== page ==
In the workshop there were seven work-benches fitted out with their tools as well as large stocks of exotic woods, proof that Gérard maintained his original craft of ébéniste. The list of these woods gives an interesting indication of their respective values at the time. Of the furniture, apart from 80 clocks, there were more than 150 pieces in various states of completion. Clocks therefore represented a third of the workshop's total production. Among the cabinet pieces, commodes were most numerous: there were 38 examples listed, estimated at around 100 livres each, of which 16 were - commodes en tombeaux - and seven - à la Régence. Of the woods used for commodes, palisander was the most common (13) followed by bois de Cayenne (seven) and kingwood (six). The commode in Gérard's bedchamber was described as - in ebonized wood with brass stringing. Apart from the commodes, the workshop mainly produced bureaux plats (23 are listed in ebonized wood, in kingwood and in amaranth) as well as encoignures (14 examples, of which six were in amaranth, two in palisander and two in bois de Cayenne). Several of the encoignures were tall - with two small doors at the base and two further doors above -, sometimes with a central drawer or an open recess with marble top. The prices varied between 24 livres for a pair of low encoignures and 300 livres for a pair of - tall examples in amaranth -. Various games-tables are listed (trictrac in amaranth or a quadrille-table), but this was obviously not an important part of Gérard's production. No pieces in lacquer are mentioned, but there were a quantity of - cabarets - or - cabaret trays in japanned wood - or - bois des Indes -. The inventory also lists 11 secrétaires, a then fashionable piece of furniture, as well as eight serre-papiers and the same number of armoires. There were 13 bookcases, some tall, others of breast height, of which four were with marquetry on a tortoiseshell ground, three in ebonized wood and two in amaranth.

The pieces of furniture with the highest values in the inventory were:

N°. 155 - Two large armoires with tortoiseshell marquetry with two large doors at the front and two small doors on either side, all decorated with gilt-bronze figures, priced at 4,000 L.

One of these armoires later belonged to the minister Machault d'Arnouville and came to light recently (sale Christies' Monaco, 18 June 1989, lot 212). The longstanding attribution of this piece to Boulle cannot be sustained; it must be the work of one of his followers, perhaps Poitou or Cressent. Other items in Gérard's inventory are more reminiscent of Boulle, such as two chandeliers of a well-known Boulle type:

N° 250 - An 8-branch chandelier representing Fame in gilt-bronze, priced at 450 L.

N° 286 - As above.

Besides these chandeliers, Gérard offered sumptuous gilt-bronze or rock-crystal chandeliers to his clientèle at very high prices (altogether a dozen chandeliers priced between 400 and 6,000 livres) as well as mounted porcelain and busts in marble. He also had a huge assortment of artefacts in bronze: 41 pairs of wall lights are listed, mostly - with two branches in gilt-bronze -. Forty-two pairs of chenets are mentioned, some of which can be recognized. These models are described as being in the form of a salamander, a goat, horses; children and goats; the wolf and the boar, the fable of the fox and the stork; the hunt, an eagle, dragons, a trophy, rocailles with a lion's head; dolphins and farmyard. The shop also stocked candelabra in gilt-or silvered-bronze of which there were twenty pairs and three pairs of girandoles.

Gérard stocked not only a number of - mounts for commodes - in - black (i.e. ungilded) bronze -, but also quantities of bronze decorations and models, which are listed at the end of the inventory: 600 livres weight of bronze off-cuts, priced at 540 L; 400 livres weight of lead and broken models, 60 L; 200 livres weight of cast bronze, priced at 80L. It is probable that he was not infringing the guild rules in having bronzes chased in his own workshop for his own furniture. The inventory actually mentions: a list of goods drawn up by Olivier de Rouvray and Louis Regnard, both master ciseleurs in Paris, rue des Arcis, whereby they would have admitted having in their possession all the rough casts of chenets, clocks, bases for girandoles and others, all belonging to sieur Gérard, which they had contracted to finish and chase as well as possible, for the price mentioned in the above documents. The inventory describes a real upholsterer's stock. Entire sets of Brussels tapestries were offered for sale as well as suites of furniture: more than 100 chairs in gilt wood or walnut covered in damask or needlework and nearly 40 console tables in gilt wood with marble tops.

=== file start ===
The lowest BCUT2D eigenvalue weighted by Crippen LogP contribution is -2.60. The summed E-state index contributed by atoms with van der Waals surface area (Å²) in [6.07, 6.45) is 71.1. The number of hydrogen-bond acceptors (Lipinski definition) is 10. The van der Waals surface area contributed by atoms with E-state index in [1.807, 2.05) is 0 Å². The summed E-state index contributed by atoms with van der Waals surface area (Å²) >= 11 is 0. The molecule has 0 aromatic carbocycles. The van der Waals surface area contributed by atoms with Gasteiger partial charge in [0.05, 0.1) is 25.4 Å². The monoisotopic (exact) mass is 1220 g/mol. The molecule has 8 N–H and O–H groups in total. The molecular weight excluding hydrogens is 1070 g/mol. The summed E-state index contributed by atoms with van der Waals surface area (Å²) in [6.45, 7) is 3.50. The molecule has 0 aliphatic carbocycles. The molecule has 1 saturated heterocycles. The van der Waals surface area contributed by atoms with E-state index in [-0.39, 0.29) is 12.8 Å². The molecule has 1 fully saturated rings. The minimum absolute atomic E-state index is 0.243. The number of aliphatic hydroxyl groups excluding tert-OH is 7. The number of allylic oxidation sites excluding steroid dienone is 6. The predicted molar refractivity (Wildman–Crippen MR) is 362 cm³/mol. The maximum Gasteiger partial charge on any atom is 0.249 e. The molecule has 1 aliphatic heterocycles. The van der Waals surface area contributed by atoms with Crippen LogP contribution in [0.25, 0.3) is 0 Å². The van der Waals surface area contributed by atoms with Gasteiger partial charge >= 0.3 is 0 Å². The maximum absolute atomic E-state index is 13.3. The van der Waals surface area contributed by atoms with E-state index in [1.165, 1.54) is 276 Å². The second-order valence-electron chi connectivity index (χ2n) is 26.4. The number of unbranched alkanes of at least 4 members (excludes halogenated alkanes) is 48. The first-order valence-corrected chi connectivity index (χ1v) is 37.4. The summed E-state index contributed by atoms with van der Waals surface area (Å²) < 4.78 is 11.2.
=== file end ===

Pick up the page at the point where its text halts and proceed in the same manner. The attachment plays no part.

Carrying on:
We believe it is possible to attribute to Noël Gérard a number of pieces stamped 'N.G.' and which date to the period 1720 to 1730. These pieces in ebony, palisander ou amaranth are in a very particular style, thus facilitating the further attribution of a whole group of furniture to Noël Gérard which until now has remained anonymous. Thus the bureau plat in the Toledo Museum (stamped N.G.) enables the attribution to Gérard to be made with regard to several other bureaux in ebony or amaranth with the same broken line above the legs and the same mounts: a bureau in the library at the Arsenal in Paris, another in the Bayerisches Nationalmuseum in Munich, another in the Residenz at Ansbach, and two further examples which have appeared recently at auction (sale, Sotheby's Monaco, 22 May 1978, lot 242 and New York, 7 May 1983, lot 210). Similarly, a commode in palisander was sold in Paris on 2 April 1987, lot 133 and is comparable with three other Boulle marquetry commodes: one in the Kotschoubey sale, Paris, 1906, the second in a Sotheby's Monaco sale, 23 June 1983, lot 290, and the third at Longleat. Finally, the bureau plat sold at Sotheby's London on 20 November 1964, lot 121 with exaggeratedly projecting legs opens up the attribution to Gérard of several commodes with Boulle marquetry which have the same characteristics (sale, Paris, 26 November 1979, lot 64, Maître Oger). Until now experts have not paid attention to the stamp N.G., no doubt taking it for a château mark. It is likely that many other pieces are stamped in this fashion ant that much is still to be learnt about this cabinet maker.


  • Time:18th century
  • Origin:France
  • Cabinet-maker:Noël GERARD
  • Material or technique:Marquetry
  • Sizes:179.5 x 77.8 x 84.5 cm (Width x Height x Depth)
  • Reference:2795

Conservation status

Really good condition


Le Mobilier Français du XVIIIe siècle, Pierre Kjellberg, Les Éditions de l'Amateur - 2002.
Les Ébénistes français de Louis XIV à la Révolution, Alexandre Pradère, Paris - 1989.
French Furniture Makers, Alexandre Pradère, Sté Nlle des Éditions du Chêne - 1989.